Afterward, it was on to the National Cathedral. Look at the photographs. Then intensify what you see by ten times, and you’ll come close to the experience we had.
Next, it was on to the Smithsonian for an all-too-brief visit. Sherry and I chose the Museum of American History, but first a bit of lunch in the Smithsonian restaurant, including some great barbecue, cornbread and collards for the Rebel guy. We’ll come back sometime, when we have a month or so to wander through all of the buildings.
It had been planned to have a visit to the top of the Washington Monument, but just days before our arrival, there were problems with the elevators, which were not in use. Nobody seemed to want to see if we could climb to the peak.
On to the 9/11 crash site at the Pentagon, where all of the victims were identified on the wall and on benches all around the area.
Our final stop for the day was the U.S. Air Force Memorial. Much to our surprise and good fortune, the Air Force Band was there to present a concert, honoring the 69th Birthday of the Air Force. We got to listen in, and the music was outstanding.
Finally, at the end of another long but fascinating day, back to our room around 9:00PM.
THE MARINE MEMORIAL (IWO JIMA)
ARLINGTON CEMETERY, THE TOMB OF THE UNKNOWNS
THE KENNEDY CENTER FOR THE ARTS
THE NATIONAL CATHEDRAL
THE SMITHSONIAN (MUSEUM OF AMERICAN HISTORY)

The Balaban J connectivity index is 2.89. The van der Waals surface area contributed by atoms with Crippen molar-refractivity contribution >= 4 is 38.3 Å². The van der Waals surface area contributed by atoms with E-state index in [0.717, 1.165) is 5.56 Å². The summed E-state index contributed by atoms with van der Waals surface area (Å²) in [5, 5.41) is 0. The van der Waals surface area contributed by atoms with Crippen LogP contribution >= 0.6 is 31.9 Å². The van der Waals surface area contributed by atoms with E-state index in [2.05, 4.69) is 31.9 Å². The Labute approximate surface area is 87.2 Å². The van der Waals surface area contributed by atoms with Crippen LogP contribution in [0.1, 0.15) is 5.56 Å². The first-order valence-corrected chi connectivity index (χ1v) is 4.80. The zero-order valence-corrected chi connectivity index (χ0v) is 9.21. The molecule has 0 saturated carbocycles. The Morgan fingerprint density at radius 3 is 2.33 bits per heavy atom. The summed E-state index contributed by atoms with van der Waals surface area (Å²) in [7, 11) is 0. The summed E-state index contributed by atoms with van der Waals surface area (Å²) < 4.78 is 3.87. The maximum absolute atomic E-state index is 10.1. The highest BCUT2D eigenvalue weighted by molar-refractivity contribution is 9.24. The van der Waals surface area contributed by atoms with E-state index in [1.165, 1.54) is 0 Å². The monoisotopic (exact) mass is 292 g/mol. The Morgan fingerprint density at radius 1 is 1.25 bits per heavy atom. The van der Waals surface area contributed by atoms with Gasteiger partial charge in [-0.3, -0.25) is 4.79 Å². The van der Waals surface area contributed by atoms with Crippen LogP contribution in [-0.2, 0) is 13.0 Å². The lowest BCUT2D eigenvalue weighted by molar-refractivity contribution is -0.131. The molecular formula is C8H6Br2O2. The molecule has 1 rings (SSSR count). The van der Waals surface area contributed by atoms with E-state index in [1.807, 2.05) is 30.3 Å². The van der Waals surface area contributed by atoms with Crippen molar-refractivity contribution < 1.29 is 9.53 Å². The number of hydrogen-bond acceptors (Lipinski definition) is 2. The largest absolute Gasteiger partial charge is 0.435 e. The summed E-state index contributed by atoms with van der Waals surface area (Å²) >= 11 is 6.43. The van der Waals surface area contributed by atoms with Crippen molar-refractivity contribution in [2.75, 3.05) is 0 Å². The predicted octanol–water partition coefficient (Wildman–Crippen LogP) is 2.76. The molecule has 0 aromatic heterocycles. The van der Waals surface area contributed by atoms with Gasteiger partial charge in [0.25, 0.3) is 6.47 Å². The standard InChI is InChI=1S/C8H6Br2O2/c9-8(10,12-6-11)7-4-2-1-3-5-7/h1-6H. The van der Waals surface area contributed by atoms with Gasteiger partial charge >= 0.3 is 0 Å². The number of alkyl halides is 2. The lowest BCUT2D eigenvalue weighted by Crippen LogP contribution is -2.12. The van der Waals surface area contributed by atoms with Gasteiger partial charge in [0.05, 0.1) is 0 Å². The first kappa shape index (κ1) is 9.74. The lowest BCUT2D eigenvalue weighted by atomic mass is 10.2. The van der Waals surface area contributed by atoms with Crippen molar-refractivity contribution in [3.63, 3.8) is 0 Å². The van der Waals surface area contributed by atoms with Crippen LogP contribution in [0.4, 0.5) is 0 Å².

THE JEFFERSON MEMORIAL
THE PENTAGON 9/11 MEMORIAL
THE AIR FORCE MEMORIAL
Day 6: Saturday, September 17
This morning, we slept in. Breakfast wasn’t scheduled until 6:30. On the bus at 7:30 and on to the Shrine of the Immaculate Conception. Having been through the National Cathedral, we couldn’t imagine any church being more spectacular. Wrong. So many paintings, sculptures, chapels. Trying to conceive of the ability of the craftsmen who built this structure was beyond us.
Then on the road again, and in fairly quick succession it was the Policemen’s Memorial, paying homage to law enforcement personnel from all over the country, who’ve given their lives in service to their communities. Then a quick look at the National Building Memorial, before moving on to the U.S. Navy Memorial. The sculptures that surround the fountain at the Navy Memorial are magnificent, portraying virtually every aspect of navy life and history.